STD That Causes Cysts: What Is the Bartholin Cyst?

Sexually transmitted diseases are a concern for every sexually active person. If you’ve ever noticed a lump near your genitals and felt overwhelmed with questions about STDs, you’re not alone.

The truth is that many STDs manifest in different ways and can have symptoms similar to other STDS—or no symptoms at all. While you may be tempted to “wait and see” if that bump goes away by itself, knowing your STD status with an STD test is the best way to know exactly what you’re dealing with.

Not every lump means you have an STD. Bartholin cysts are small bumps on either side of the vagina that occur when the glands near the labia become blocked. At Rapid STD Testing, we have the answers to your questions: what are these cysts, what do they mean, and what treatment is available?

What Is a Bartholin Cyst?

A woman’s Bartholin glands flank her vagina and supply natural lubrication. When either of these glands becomes obstructed, the fluid buildup creates a Bartholin cyst. These small and usually painless cysts may cause your vagina to look lopsided, with one side larger than the other.

Not every bump in the vaginal area is a Bartholin cyst. Fordyce spots are harmless bumps resembling warts, sores, or cysts caused by STDs or vaginal infections.

Is a Bartholin cyst an STD? No, a cyst is not an STD or any other type of disease. A cyst signals one or more underlying conditions. However, certain STDs can cause these cysts, so if you notice any abnormal bumps or discomfort, consult with your physician and schedule a 10-panel STD test to determine if the bumps you see are harmless cysts or indicators of an underlying condition.


A small Bartholin cyst may form and burst without noticeable symptoms. Most Bartholin cysts range in diameter between the size of a nickel and a golf ball. With larger cysts, these symptoms become apparent:

  • Noticeable bumps: These may appear on one or both sides of the vagina.
  • Tenderness: Discomfort when walking or sitting is a common symptom for many women with Bartholin cysts.
  • Vaginal discomfort: Pain during tampon insertion or sexual contact may signal a cyst.
  • Fluid discharge: A Bartholin cyst can leak small amounts of fluid (which may have an unpleasant odor) without bursting.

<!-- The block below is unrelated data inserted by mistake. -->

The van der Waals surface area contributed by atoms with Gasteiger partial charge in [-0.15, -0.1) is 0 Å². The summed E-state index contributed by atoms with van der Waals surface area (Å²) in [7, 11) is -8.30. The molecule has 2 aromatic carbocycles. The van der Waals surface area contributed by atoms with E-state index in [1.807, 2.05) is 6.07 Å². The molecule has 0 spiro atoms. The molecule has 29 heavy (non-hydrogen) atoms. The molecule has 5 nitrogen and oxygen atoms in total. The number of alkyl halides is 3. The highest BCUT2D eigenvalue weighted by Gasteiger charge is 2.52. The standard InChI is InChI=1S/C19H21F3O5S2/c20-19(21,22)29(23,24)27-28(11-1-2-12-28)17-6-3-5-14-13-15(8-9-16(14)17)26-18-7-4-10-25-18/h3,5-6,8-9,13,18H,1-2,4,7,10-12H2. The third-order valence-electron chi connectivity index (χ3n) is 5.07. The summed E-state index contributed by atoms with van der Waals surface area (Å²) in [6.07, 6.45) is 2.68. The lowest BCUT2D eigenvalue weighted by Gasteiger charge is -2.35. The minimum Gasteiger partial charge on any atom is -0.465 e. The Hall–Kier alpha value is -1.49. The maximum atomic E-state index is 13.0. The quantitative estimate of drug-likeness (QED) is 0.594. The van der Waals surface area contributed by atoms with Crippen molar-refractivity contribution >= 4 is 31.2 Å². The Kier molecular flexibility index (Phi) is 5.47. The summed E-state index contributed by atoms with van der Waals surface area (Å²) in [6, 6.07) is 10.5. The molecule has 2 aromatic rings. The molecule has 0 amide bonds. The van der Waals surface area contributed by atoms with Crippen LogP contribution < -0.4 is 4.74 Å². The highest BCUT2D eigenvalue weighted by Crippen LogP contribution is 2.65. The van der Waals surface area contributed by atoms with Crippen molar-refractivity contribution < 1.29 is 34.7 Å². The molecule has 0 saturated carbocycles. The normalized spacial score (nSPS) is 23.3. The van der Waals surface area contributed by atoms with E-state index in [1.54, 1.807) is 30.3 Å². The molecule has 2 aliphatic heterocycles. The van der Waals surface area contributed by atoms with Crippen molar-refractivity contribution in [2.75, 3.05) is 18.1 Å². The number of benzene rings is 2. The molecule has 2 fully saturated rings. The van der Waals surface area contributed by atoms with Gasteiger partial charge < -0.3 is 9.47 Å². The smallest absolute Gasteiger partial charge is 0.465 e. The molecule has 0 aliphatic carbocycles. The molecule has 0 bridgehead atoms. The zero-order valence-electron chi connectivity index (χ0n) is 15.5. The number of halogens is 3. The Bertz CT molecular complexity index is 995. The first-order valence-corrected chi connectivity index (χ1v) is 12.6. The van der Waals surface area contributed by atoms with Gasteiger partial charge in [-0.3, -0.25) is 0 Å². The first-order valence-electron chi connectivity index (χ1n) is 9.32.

Risk Factors

The Centers for Disease Control and Prevention report that Bartholin cysts account for 2% of all gynecologist appointments each year. Sexually active women in their 20s have the highest risk for these cysts. The risk decreases after a woman’s second pregnancy. This risk further diminishes as women move into their 30s and practically vanishes after menopause.

Although most Bartholin cysts are harmless and go away on their own, an infected cyst can cause a bacteria-filled abscess that requires treatment from a doctor.

Skin contact with an uninfected cyst does not spread the condition to another person. However, if an underlying STD caused the cyst, then sexual transmission of that STD could spread to a sex partner.

What Are the Causes of Bartholin Cysts?

If you notice bumps near your vagina, your first thought might be, “is there an STD that causes cysts?” The answer is yes, but not all Bartholin cysts happen because of an STD. Let’s break down the causes of these cysts into two categories: STD causes and non-STD causes. 

STD Causes

Research has identified chlamydia and gonorrhea as two causes of Bartholin cysts.


Chlamydia is the fourth most common STD in the United States. Between 2015 and 2020, the CDC tallied roughly one million chlamydia cases among women each year. 

Contact with infected semen or vaginal fluid is enough to spread an infection. Unwashed sex toys are another avenue of transmission. Once infected, a woman may not experience symptoms for three or more weeks. Warning signs of chlamydia include painful urination, fever, and Bartholin cysts.

Left untreated, chlamydia can lead to lead to infertility. The good news is that a doctor can easily diagnose chlamydia with a rapid STD test, which includes blood tests, and treat this infection with antibiotics.


Gonorrhea is another STD that causes cysts. In 2020, the CDC recorded 290,943 cases of gonorrhea among American women. These case counts represent a 50% rise over five years.

Gonorrhea in women can cause Bartholin cysts and lead to pelvic inflammatory disease and infertility, but most women with gonorrhea feel no symptoms. The few women who experience symptoms report a burning sensation during urination and bleeding between periods.

With same-day std testing available nationwide at Rapid STD Testing centers, you don’t have to “wait and see” or take a chance. Take charge of your sexual health and get the treatment you need.

Non-STD Causes